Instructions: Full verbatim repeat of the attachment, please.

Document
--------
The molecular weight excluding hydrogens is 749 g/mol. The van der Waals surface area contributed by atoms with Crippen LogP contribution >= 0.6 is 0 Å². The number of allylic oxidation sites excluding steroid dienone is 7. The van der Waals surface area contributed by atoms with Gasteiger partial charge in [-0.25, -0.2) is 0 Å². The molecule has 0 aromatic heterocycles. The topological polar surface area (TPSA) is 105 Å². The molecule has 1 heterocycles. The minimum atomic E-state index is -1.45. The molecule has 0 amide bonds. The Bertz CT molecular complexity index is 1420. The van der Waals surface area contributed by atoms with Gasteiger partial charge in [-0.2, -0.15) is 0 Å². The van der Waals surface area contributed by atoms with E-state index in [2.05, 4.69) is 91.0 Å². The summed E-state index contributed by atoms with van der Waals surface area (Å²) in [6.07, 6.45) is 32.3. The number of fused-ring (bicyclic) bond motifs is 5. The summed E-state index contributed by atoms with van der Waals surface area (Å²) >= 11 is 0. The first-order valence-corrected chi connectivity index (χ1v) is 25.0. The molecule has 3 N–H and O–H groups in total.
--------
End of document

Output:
The molecular weight excluding hydrogens is 749 g/mol. The van der Waals surface area contributed by atoms with Crippen LogP contribution >= 0.6 is 0 Å². The number of allylic oxidation sites excluding steroid dienone is 7. The van der Waals surface area contributed by atoms with Gasteiger partial charge in [-0.25, -0.2) is 0 Å². The molecule has 0 aromatic heterocycles. The topological polar surface area (TPSA) is 105 Å². The molecule has 1 heterocycles. The minimum atomic E-state index is -1.45. The molecule has 0 amide bonds. The Bertz CT molecular complexity index is 1420. The van der Waals surface area contributed by atoms with Gasteiger partial charge in [-0.2, -0.15) is 0 Å². The van der Waals surface area contributed by atoms with E-state index in [2.05, 4.69) is 91.0 Å². The summed E-state index contributed by atoms with van der Waals surface area (Å²) in [6.07, 6.45) is 32.3. The number of fused-ring (bicyclic) bond motifs is 5. The summed E-state index contributed by atoms with van der Waals surface area (Å²) >= 11 is 0. The first-order valence-corrected chi connectivity index (χ1v) is 25.0. The molecule has 3 N–H and O–H groups in total.